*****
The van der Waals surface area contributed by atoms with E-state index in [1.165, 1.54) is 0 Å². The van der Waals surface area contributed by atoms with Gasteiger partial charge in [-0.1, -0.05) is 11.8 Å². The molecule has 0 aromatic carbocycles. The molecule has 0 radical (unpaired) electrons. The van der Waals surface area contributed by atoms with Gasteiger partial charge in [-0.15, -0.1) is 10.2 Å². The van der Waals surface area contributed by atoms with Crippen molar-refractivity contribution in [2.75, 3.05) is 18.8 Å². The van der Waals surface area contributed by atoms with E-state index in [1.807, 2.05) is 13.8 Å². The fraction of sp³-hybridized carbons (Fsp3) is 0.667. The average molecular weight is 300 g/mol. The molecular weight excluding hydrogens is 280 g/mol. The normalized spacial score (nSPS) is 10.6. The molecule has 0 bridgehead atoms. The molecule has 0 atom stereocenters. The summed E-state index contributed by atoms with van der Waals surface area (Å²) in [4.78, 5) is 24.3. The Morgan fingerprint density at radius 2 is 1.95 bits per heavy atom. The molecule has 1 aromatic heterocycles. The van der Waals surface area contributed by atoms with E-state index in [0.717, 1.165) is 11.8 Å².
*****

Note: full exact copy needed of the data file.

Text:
The van der Waals surface area contributed by atoms with E-state index in [1.165, 1.54) is 0 Å². The van der Waals surface area contributed by atoms with Gasteiger partial charge in [-0.1, -0.05) is 11.8 Å². The molecule has 0 aromatic carbocycles. The molecule has 0 radical (unpaired) electrons. The van der Waals surface area contributed by atoms with Gasteiger partial charge in [-0.15, -0.1) is 10.2 Å². The van der Waals surface area contributed by atoms with Crippen molar-refractivity contribution in [2.75, 3.05) is 18.8 Å². The van der Waals surface area contributed by atoms with E-state index in [1.807, 2.05) is 13.8 Å². The fraction of sp³-hybridized carbons (Fsp3) is 0.667. The average molecular weight is 300 g/mol. The molecular weight excluding hydrogens is 280 g/mol. The normalized spacial score (nSPS) is 10.6. The molecule has 0 bridgehead atoms. The molecule has 0 atom stereocenters. The summed E-state index contributed by atoms with van der Waals surface area (Å²) in [4.78, 5) is 24.3. The Morgan fingerprint density at radius 2 is 1.95 bits per heavy atom. The molecule has 1 aromatic heterocycles. The van der Waals surface area contributed by atoms with E-state index in [0.717, 1.165) is 11.8 Å².